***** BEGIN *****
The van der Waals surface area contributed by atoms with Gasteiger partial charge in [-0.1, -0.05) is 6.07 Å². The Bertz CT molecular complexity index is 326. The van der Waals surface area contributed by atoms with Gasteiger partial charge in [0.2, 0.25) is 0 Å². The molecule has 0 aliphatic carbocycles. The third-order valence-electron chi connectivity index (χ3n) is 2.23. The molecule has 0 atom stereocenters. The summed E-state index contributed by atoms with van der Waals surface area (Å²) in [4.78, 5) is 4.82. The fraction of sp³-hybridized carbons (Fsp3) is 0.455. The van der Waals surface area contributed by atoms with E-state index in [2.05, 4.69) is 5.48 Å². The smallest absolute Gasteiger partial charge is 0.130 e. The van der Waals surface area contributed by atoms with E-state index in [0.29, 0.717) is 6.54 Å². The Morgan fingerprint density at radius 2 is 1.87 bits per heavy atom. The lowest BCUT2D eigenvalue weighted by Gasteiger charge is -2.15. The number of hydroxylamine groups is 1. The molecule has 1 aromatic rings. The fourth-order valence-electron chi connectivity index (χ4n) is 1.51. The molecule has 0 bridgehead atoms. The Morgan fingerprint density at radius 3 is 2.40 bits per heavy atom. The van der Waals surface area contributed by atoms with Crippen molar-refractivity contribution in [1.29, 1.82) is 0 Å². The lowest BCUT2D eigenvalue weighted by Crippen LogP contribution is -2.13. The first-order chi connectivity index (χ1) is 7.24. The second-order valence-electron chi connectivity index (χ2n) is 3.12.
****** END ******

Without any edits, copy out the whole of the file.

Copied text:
The van der Waals surface area contributed by atoms with Gasteiger partial charge in [-0.1, -0.05) is 6.07 Å². The Bertz CT molecular complexity index is 326. The van der Waals surface area contributed by atoms with Gasteiger partial charge in [0.2, 0.25) is 0 Å². The molecule has 0 aliphatic carbocycles. The third-order valence-electron chi connectivity index (χ3n) is 2.23. The molecule has 0 atom stereocenters. The summed E-state index contributed by atoms with van der Waals surface area (Å²) in [4.78, 5) is 4.82. The fraction of sp³-hybridized carbons (Fsp3) is 0.455. The van der Waals surface area contributed by atoms with E-state index in [2.05, 4.69) is 5.48 Å². The smallest absolute Gasteiger partial charge is 0.130 e. The van der Waals surface area contributed by atoms with E-state index in [0.29, 0.717) is 6.54 Å². The Morgan fingerprint density at radius 2 is 1.87 bits per heavy atom. The lowest BCUT2D eigenvalue weighted by Gasteiger charge is -2.15. The number of hydroxylamine groups is 1. The molecule has 1 aromatic rings. The fourth-order valence-electron chi connectivity index (χ4n) is 1.51. The molecule has 0 bridgehead atoms. The Morgan fingerprint density at radius 3 is 2.40 bits per heavy atom. The van der Waals surface area contributed by atoms with Crippen molar-refractivity contribution in [1.29, 1.82) is 0 Å². The lowest BCUT2D eigenvalue weighted by Crippen LogP contribution is -2.13. The first-order chi connectivity index (χ1) is 7.24. The second-order valence-electron chi connectivity index (χ2n) is 3.12.